I’ve begun quilting the sashing ‘in-the-ditch’ (in the seams along the lines of the sashing) and will probably do the same through the 9 patch blocks, but I think I may try something a bit more imaginative in the sashing itself – but that’s probably a while off yet, so I’ve got plenty of time to decide!
If you have any tips to share for making a quilt sandwich make sure you leave them in the comments below, we’d love to hear them
Linking up with Work In Progress Wednesday at Freshly Pieced – hop on over to discover lots more work in progress this week.
I started the weekend on a very positive note, with a big smiling face! Good things have been happening to me lately, surprises completely out of the blue. Over a month ago I responded to an online customer survey and as a result won a month’s worth of free coffee at Caffe Nero – I love my local Nero’s so you can imagine my excitement! (I often sit and write blog posts there.) I got even more excited when I discovered that ‘a month’s worth of free coffee’ actually means 30 drinks tokens to be used before the end of December – so in effect free coffee for 6 months, woohooo! But, you don’t even have to spend them on coffee, you can use them on any drink from behind the bar, so that mean’s oodles of hot-chocolate, lovely frappes and iced drinks too. Heavens, lucky me!
Earlier in the week I’d been out for a short run and stopped not much more than a couple of feet away from a young fox cub (one of my favourite animals) eating a bird, he just kept on looking up at me and watching me – it was one of those moments I won’t forget. I don’t think I’ve ever been so close to a fox before that hasn’t just run off! We must have been watching each other for a minute or more.
But perhaps the biggest surprise this week was online. I was scrolling through my Dawn Chorus Studio home page on Facebook when I saw a big ol’ picture of my Grandma’s Hothouse Pillow. It took a while too sink in that I was seeing it because someone else had posted it; once I realised I was astonished to discover that the free pattern had been featured on Quilting Club’s page (part of Craftsy). Quilting Club has close to half a million followers! (I know, gasp!)
I was overwhelmed with the amount of ‘likes’ and ‘shares’ the pattern had received, but one of the most lovely things was seeing a version of the pillow that a quilter called MaryAnn Mings had made! She used green and yellow batiks on a black background and had given it as a gift to her sister. It’s such a lovely feeling to inspire someone to make such a pretty gift for someone to enjoy. But the green pillow wasn’t the last, MaryAnn went on to make a fantastic red floral version too! She adapted the pattern to make it larger and had the great idea of making up the hexie flowers and appliqué-ing them onto a plain black background (rather than piecing the hexie flowers into black hexagons) – and I’m really pleased to say that she’s very kindly agreed to let me share her photos here with you!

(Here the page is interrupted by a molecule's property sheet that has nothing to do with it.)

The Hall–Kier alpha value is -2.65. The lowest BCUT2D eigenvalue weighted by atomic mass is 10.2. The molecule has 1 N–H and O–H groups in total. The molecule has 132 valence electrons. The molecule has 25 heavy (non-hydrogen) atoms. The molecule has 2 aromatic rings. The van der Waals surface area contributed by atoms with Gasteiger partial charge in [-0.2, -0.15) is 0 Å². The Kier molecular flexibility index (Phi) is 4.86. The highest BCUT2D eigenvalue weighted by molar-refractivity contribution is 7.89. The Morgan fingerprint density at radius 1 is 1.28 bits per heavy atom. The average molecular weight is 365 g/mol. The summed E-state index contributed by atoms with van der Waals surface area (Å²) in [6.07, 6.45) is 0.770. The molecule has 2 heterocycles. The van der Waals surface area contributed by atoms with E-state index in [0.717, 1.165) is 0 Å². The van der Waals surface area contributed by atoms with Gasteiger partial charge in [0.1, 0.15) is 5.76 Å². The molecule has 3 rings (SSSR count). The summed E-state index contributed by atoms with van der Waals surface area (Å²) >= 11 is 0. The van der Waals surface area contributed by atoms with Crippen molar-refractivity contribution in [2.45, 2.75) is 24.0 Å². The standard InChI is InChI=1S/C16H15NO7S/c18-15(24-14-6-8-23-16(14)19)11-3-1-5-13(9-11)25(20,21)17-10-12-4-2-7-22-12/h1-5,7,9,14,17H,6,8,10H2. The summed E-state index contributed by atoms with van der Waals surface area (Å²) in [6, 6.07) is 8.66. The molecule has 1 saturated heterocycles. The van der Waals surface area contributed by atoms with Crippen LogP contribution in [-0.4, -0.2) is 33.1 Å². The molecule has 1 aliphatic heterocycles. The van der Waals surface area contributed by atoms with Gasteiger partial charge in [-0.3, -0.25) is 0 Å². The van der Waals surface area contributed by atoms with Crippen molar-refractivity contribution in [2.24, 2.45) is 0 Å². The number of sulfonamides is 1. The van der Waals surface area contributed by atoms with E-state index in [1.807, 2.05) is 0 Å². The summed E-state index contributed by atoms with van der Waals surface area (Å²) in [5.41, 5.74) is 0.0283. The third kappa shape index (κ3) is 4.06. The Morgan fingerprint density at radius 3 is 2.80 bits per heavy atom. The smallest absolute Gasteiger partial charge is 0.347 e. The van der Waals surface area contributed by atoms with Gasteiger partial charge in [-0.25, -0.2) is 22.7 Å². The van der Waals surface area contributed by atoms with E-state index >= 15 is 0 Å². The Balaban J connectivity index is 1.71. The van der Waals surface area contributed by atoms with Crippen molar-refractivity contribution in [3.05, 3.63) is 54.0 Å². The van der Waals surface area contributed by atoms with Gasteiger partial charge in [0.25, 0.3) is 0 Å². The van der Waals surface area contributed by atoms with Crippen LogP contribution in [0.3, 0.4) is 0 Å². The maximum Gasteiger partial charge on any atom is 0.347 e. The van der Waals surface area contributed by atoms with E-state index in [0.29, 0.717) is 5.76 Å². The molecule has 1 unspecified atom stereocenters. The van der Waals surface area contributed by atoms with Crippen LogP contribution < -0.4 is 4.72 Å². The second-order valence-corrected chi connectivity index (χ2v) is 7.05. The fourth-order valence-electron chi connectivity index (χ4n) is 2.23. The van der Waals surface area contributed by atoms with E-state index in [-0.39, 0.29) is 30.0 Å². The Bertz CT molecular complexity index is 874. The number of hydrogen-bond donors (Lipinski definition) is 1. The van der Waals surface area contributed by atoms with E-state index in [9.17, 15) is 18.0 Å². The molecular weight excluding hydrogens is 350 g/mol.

Great variations made my MaryAnn Mings
They’re fab aren’t they?! Thank you so much for letting me show them here MaryAnn
And it’s got me thinking…the pattern has been downloaded from Craftsy
3,700+ times now, so if any of you lovely readers have also had a go at making it (or a variation of course), I’d love to feature it here on the blog, or perhaps I could set up a Pinterest
board where we could share them? What do you think, would you pin your version of the pillow if I set it up? Or any of my other patterns
for that matter!
In other Facebook news, have you come across the amazing Kaffe Fassett Collective
group? It’s a really active group of quilters and crafters sharing projects they’ve made using Kaffe Fassett, Phillip Jacobs and/or Brandon Mabely fabrics. They’re such a friendly bunch from all over the world – I just love the way people are happy to share tips and help each other as well as share their own quilts. And it goes without saying that one of the best things about this page is that whenever you open it up you get an amazing burst of colour!
How was your weekend? I wonder what this week will bring – I feel quite excited! Happy stitching.
Wrack and ruin. That’s my garden at the moment. So I was delighted when I went out after the heavy rain today and found enough roses to make this sweet little posy. Pretty over the moon I can tell you!
From the garden